May 17, 2011

Streams: Taking the "You" Out of Views

Branching
Streams

As promised, here's your introduction to stream views. This is a feature that's easier to use than it is to explain, so I'm going to demonstrate with examples. For those of you who are new to my series, the disclaimer: Perforce streams won't be available until later this year.

First, a little background. Perforce is designed to version large file sets. The typical Perforce repository stores far more files than you would need on disk for the work you do. Perforce "views" filter the repository files so you can see and work on only the files you need. There's your "client view", which maps your workspace to parts of the repo. And there are what we call "branch views", which map one set of repo files to another for diffing and integrating. ("Integrating" being Perforce's categoric word for branching, copying, and merging.) If you know how views work, you can use them to effect all kinds of fantastic environments and transformations.

Streams take the "you" out of views. The Perforce Server generates workspace views and branch views for you, from stream specs. As a user, you may never see these generated views. In fact, if you're not already a Perforce view expert, you many be wondering why I'm taking the time to blog about stream views. The reason is that a lot of Perforce experts are dying to know more about them. So, for you experts out there, this post is for you.

A stream spec contains a template from which views are generated. The template is much simpler than the views themselves. Even better, the generated views are inherited by child streams. Creating a stream doesn't mean you have to create a template -- your stream simply inherits its parent's view. And if the parent stream's view doesn't suit your needs exactly, you can edit your stream's spec and customize its view template.

Let's take a look, starting with a very simple case. Here we have two streams, //Ace/main and //Ace/dev, along with their specs:

What you see in both specs is the default view template -- the entire stream path is "shared". (I'll explain this in a bit.) How does this affect client views? Well, when you switch your workspace to the //Ace/main stream, its client view becomes this:

The client view maps the root of //Ace/main to the root of your workspace. Same thing happens after switching your workspace to //Ace/dev -- now its view is this:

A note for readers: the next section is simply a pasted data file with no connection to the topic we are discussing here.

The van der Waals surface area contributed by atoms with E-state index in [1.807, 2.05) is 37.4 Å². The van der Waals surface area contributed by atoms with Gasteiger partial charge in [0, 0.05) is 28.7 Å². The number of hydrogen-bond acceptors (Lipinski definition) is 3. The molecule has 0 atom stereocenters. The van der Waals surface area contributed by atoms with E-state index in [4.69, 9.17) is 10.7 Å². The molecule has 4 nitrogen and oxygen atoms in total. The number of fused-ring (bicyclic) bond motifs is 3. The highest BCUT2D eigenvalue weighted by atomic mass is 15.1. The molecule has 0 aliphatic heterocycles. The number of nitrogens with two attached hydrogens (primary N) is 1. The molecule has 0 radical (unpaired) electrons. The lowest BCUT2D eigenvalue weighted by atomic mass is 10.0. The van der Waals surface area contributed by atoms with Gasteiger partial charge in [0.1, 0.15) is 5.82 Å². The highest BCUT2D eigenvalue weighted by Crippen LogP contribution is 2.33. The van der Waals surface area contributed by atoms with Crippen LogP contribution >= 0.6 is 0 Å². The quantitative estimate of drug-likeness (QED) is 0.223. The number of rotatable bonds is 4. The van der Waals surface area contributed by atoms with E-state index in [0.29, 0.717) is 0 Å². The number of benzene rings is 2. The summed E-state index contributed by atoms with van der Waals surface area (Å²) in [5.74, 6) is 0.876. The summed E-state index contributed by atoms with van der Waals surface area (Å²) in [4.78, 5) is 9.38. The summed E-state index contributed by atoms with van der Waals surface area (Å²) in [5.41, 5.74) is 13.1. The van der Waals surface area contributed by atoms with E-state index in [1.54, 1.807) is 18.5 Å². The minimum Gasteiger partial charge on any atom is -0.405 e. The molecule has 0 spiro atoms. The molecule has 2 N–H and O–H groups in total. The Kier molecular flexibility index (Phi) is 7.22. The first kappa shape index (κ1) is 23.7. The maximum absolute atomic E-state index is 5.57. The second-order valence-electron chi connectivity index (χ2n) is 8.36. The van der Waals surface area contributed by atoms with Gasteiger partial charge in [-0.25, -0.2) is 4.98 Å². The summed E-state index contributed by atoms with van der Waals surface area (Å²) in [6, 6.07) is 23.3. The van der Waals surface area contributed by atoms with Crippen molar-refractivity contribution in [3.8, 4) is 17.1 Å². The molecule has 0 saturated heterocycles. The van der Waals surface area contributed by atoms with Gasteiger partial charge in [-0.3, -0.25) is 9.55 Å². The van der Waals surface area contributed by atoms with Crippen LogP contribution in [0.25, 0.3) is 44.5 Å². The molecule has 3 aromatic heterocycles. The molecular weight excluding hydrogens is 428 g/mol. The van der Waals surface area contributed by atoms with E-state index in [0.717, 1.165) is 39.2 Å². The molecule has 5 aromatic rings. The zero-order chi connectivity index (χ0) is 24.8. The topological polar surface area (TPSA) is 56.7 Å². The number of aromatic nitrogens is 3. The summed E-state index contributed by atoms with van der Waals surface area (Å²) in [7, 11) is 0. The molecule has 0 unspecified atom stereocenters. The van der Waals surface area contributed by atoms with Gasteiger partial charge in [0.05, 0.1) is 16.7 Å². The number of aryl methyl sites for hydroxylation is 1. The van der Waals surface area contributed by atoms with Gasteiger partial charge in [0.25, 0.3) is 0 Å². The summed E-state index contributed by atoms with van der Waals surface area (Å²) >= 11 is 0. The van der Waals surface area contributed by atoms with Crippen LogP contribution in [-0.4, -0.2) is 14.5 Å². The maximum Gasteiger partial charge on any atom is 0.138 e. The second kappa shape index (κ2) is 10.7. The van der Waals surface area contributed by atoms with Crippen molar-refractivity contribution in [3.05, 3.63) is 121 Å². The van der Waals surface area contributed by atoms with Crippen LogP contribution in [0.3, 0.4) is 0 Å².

As I mentioned in a previous post, you can use commands like p4 copy -S //Ace/dev to integrate between a stream and its parent. The -S flag says "use this stream's branch view", the view that maps the stream to its parent. //Ace/dev's branch view looks like this:

This is due to the default view template, which says the entire stream path ("...") is to be shared with client views and branch views. Because of that, the entire stream can be synced to workspaces, and the entire stream can be branched and integrated.

This is simple, easy to use, and perfectly suitable for small projects. For large projects, it isn't practical, of course. So, what are the alternatives?

Streams offer a choice of behaviors for each path (and by "path" I mean any level of subdirectory):

  • Share changes with other streams. These paths appear in both client views and branch views, and are mapped to the stream. The effect, as I just mentioned, is that files can be synced, submitted, and integrated.
  • Isolate changes from other streams. These paths appear only in client views, and are mapped to the stream. That means you can sync and submit the files in these paths, but you can't integrate them. This is useful for built binaries, generated docs, and other content that you want checked in but not branched or merged.
  • Import a path from elsewhere. These paths appear only in client views, and are mapped per the parent stream's view (the default), or to another depot location. You can sync these files, but because they're not mapped to the stream itself, you can't submit them. Nor can you integrate them. All they do is mirror other paths.
  • Exclude a path from both client views and branch views. This keeps unneeded content out of workspaces and streams entirely.